|Global + Regional||49.9||76.9||51.3||38.8||30.6|
Task Collaboration and Interference. To analyze the collaboration and interference between different tasks, we conduct experiments by removing each task independently from the joint-training tasks in Tab. 3. If the removal of one task can improve (or degrade) the performance of another task, it can reflect that the former task is detrimental (or beneficial) to the latter one during joint training. For a fair comparison, the Conditional MoEs are not employed except for the last experiment. Results show that without MoEs, other tasks have negative impacts on the training of image-text retrieval. However, the image-text retrieval task could promote the performance of image captioning. The image classification task is also very helpful to image captioning, yet the reverse has no obvious effect. It should be noted that all models employ an image encoder pre-trained on COCO detection, thereby all these tasks can benefit from the pre-trained region proposal network. The results indicate that task interference indeed exists in the multi-task training of generalist models and is more common than task collaboration, suggesting the importance of addressing the task interference issue. By employing Conditional MoEs, the task interference is largely mitigated, resulting in improved results on all tasks.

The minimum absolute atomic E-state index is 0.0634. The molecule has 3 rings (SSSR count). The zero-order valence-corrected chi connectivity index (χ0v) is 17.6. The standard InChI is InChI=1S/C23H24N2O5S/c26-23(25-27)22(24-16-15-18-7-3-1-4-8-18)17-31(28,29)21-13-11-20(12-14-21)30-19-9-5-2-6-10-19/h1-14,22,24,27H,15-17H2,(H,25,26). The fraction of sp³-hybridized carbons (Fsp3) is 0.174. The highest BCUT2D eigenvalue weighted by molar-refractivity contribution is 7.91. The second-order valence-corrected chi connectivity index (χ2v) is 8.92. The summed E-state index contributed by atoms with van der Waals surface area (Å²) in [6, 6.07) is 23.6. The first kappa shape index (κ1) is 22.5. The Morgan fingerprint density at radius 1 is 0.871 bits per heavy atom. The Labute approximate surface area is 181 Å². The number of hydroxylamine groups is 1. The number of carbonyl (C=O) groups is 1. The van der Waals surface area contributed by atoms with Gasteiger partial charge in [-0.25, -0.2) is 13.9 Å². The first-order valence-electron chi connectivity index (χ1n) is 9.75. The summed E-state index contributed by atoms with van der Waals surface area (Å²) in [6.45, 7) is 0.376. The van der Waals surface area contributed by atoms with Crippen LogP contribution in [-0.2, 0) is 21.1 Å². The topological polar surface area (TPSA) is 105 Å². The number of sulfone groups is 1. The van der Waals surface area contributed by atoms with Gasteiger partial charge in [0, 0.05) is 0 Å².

|w/o Detection||-||76.6 (0.3)||47.0 (1.0)||34.6 (0.1)||30.4 (0.5)|
|w/o Classification||50.1 (0.3)||-||51.6 (5.6)||38.6 (3.9)||25.9 (3.0)|
|w/o Retrieval||49.5 (0.3)||76.3 (0.0)||-||-||27.4 (1.5)|
|w/o Captioning||49.7 (0.1)||76.3 (0.0)||51.2 (5.2)||38.3 (3.6)||-|
|All Tasks w/ MoE||49.9 (0.1)||76.9 (0.6)||51.3 (5.3)||38.8 (4.1)||30.6 (0.7)|
Sampling Strategy and Improved Optimization. We evaluate the effectiveness of the unmixed sampling strategy (i.e., sampleing one task for each iteration) and the proposed MT-AdamW optimizer in Tab. 4. From the results, we observe that the vanilla unmixed sampling strategy that computing the contrastive loss with samples on each GPU have slightly adverse effect on the learning of all tasks when compared with the mixed sampling strategy. With the batch size increased by gathering features across all GPUs, the performance of retrieval tasks can be largely improved. Further introducing the MT-AdamW optimizer leads to more stable multi-task training and consistently improved performance across all tasks.
|Supervised||IN-1k & COCO||49.9||76.9||51.3||38.8||30.6|
|Pix2Seq v2 [pix2seqv2]||132M||-||46.5||38.2||34.9||-||-||-||-||-|
|Unified-IO LARGE [unifiedio]||776M||71.8||-||-||-||-||-||-||-||-|
|Unified-IO XL [unifiedio]||2.9B||79.1||-||-||122.3||-||-||-||-|
|Uni-Perceiver BASE [zhu2022uni_p]||124M||79.2||-||-||32.0||-||64.9||82.3||50.7||71.1|
|Uni-Perceiver LARGE [zhu2022uni_p]||354M||82.7||-||-||35.3||-||67.8||83.7||54.1||74.2|
|Uni-Perceiver-MoE BASE [zhu2022uni]||167M||80.3||-||-||33.2||-||64.6||82.1||51.6||72.4|
|Uni-Perceiver-MoE LARGE [zhu2022uni]||505M||83.4||-||-||35.5||-||67.9||83.6||55.3||75.9|